determination, such bravery. I watched the Volunteer
army of Boston march through the streets in honour of
Sheridan ; and I thought there was not a man there
who would not die for his country, nor a woman look-
ing on who would not wish to be a man to do the
same should that country be in danger. Yes ! you
are brave because you are English. We should do
the same. How awful the very idea of two such
nations engaged in mutual and deadly strife !

I beseech you, then, by our community of race —
one nation though under two Governments ; by the
grand old language which we speak in common, with
the same thrilling words of Father, Mother, Home ;
by the common literature we possess ; by our Shak-
speare and Milton, which are yours also ; by our Long-
fellow and Tennyson, side by side in all our libraries ;
by the stirring memories of our common history ; by



292 International Relations.

our ancestors, whether sturdy Saxon rallying round
the standard of King Harold, or as daring Norman
spurring his splendid chivalry to the trumpet of Duke
William, and afterwards, on a nobler field, uniting to
wring from a reluctant tyrant that great Charter which
is the foundation of our liberties on both sides the
Atlantic ; by those great days when our forefathers
rallied round the standard of a lion-hearted Queen,
and launched forth, some of them in mere fishing-
boats, against the proud Armada which was threaten-
ing them with Popery and persecution ; by the days
of the Commonwealth ; by Pym, and Eliot, and Sir
Harry Vane, who battled in the Parliament, and
Milton, who battled with the pen, and Hampden and
the Ironsides, whose psalm of praise was the signal of
discomfiture to the foes of freedom ; and by Crom-
well, common to us both, greatest of monarchs though
uncrowned. I appeal to you by the Pilgrim Fathers
who sought your shores, and by the Puritans and
Covenanters who remained behind to suffer and to
dare in the same good cause ; I appeal to you by the
ashes of our ancestors, whether they repose beneath
the stately towers of some ancient Minster or beneath
the daisied turf of some homely English village church-



International Relations.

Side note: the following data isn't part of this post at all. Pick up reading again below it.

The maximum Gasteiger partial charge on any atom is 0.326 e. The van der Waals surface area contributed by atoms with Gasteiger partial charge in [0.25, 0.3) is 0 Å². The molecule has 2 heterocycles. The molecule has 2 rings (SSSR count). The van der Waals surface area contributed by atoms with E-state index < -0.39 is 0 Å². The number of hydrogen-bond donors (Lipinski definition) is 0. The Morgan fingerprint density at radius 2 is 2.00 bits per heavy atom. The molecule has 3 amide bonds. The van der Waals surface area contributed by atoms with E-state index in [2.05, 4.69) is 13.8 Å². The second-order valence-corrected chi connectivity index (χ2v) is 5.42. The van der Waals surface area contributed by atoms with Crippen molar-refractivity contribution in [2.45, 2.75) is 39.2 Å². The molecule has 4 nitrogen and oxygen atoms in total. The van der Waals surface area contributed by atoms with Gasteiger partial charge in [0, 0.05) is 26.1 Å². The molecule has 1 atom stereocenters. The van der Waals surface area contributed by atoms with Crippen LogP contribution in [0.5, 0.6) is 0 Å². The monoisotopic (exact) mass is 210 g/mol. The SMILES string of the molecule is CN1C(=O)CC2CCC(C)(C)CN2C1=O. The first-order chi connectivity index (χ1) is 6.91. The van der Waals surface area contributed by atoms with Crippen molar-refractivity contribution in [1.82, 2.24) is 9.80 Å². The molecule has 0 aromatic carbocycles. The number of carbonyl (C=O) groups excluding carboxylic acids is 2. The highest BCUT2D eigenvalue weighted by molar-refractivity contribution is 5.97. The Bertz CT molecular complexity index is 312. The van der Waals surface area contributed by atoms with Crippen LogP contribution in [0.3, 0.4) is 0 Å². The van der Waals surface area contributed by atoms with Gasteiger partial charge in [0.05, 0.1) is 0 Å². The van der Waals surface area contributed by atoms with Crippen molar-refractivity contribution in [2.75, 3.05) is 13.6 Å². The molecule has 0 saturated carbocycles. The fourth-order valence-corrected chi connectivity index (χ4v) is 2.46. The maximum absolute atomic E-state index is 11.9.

293



yard • I appeal to you by that same Bible we read in
common j by that same Gospel of Peace our mission-
aries proclaim ■ by that same Saviour whom we adore
—never let there be strife between two nations whose
conflict would be the opposition of two Niagaras,
but whose accord is as the flowing together of two
such rivers in an irresistible tide of blessing to man-
kind. Never let our glorious standards— yours re-
minding of the rays of Day and the stars of Night,
and ours, with its clustered Crosses, telling of union
in diversity, and reminding of that Saviour who by the
cross came to liberate all mankind from wrath and
selfishness and wrong — never let those glorious flags
be arrayed in hostile defiance, but, floating together,
may they lead on the van of the world's progress !

We two are the common natural champions of
universal Freedom ; and I cannot but imagine all the
demons of hell exulting, and all the despots of earth
clapping their hands, and angels in heaven weeping
to see us wasting the treasure and shedding the blood
which should be husbanded against the common foe.
Never, never let us give angels such cause for lament-
ing ; never let us give demons and despots such cause
for rejoicing; but ever let Great Britain and America



294 International Relations.

— the mother and the daughter, or, if you prefer it,
the elder sister and the younger — go forth hand in
hand, angel-guardians together of the world's civiliza-
tion, freedom, and religion — their only rivalry the
rivalry of love.



THE END.



J. Ogden and Co., Printers, 172, St. John Street, E.C.



^





1 2 3 4 5 6 7 8 9 10 11 12 13 14 16

Online LibraryNewman HallFrom Liverpool to St. Louis → online text (page 16 of 16)